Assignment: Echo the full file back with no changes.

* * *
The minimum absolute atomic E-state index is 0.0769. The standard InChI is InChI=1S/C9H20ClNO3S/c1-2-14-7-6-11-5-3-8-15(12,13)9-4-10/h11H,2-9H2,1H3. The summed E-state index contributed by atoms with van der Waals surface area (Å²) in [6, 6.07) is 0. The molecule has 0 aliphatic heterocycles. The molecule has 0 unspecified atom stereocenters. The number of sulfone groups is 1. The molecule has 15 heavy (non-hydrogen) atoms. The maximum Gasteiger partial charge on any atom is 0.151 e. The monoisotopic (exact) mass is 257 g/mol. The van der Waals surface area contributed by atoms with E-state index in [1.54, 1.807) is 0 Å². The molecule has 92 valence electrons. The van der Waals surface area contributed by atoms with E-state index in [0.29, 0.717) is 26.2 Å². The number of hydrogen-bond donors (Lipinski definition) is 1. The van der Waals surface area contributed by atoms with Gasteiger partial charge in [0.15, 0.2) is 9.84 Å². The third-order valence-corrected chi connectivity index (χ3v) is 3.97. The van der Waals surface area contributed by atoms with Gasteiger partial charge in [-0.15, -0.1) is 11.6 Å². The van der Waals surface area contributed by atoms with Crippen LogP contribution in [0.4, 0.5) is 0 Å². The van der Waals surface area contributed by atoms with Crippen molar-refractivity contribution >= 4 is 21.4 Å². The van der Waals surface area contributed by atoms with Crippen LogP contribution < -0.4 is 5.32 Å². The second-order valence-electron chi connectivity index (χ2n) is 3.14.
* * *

The minimum absolute atomic E-state index is 0.0769. The standard InChI is InChI=1S/C9H20ClNO3S/c1-2-14-7-6-11-5-3-8-15(12,13)9-4-10/h11H,2-9H2,1H3. The summed E-state index contributed by atoms with van der Waals surface area (Å²) in [6, 6.07) is 0. The molecule has 0 aliphatic heterocycles. The molecule has 0 unspecified atom stereocenters. The number of sulfone groups is 1. The molecule has 15 heavy (non-hydrogen) atoms. The maximum Gasteiger partial charge on any atom is 0.151 e. The monoisotopic (exact) mass is 257 g/mol. The van der Waals surface area contributed by atoms with E-state index in [1.54, 1.807) is 0 Å². The molecule has 92 valence electrons. The van der Waals surface area contributed by atoms with E-state index in [0.29, 0.717) is 26.2 Å². The number of hydrogen-bond donors (Lipinski definition) is 1. The van der Waals surface area contributed by atoms with Gasteiger partial charge in [0.15, 0.2) is 9.84 Å². The third-order valence-corrected chi connectivity index (χ3v) is 3.97. The van der Waals surface area contributed by atoms with Gasteiger partial charge in [-0.15, -0.1) is 11.6 Å². The van der Waals surface area contributed by atoms with Crippen LogP contribution in [0.4, 0.5) is 0 Å². The van der Waals surface area contributed by atoms with Crippen molar-refractivity contribution >= 4 is 21.4 Å². The van der Waals surface area contributed by atoms with Crippen LogP contribution < -0.4 is 5.32 Å². The second-order valence-electron chi connectivity index (χ2n) is 3.14.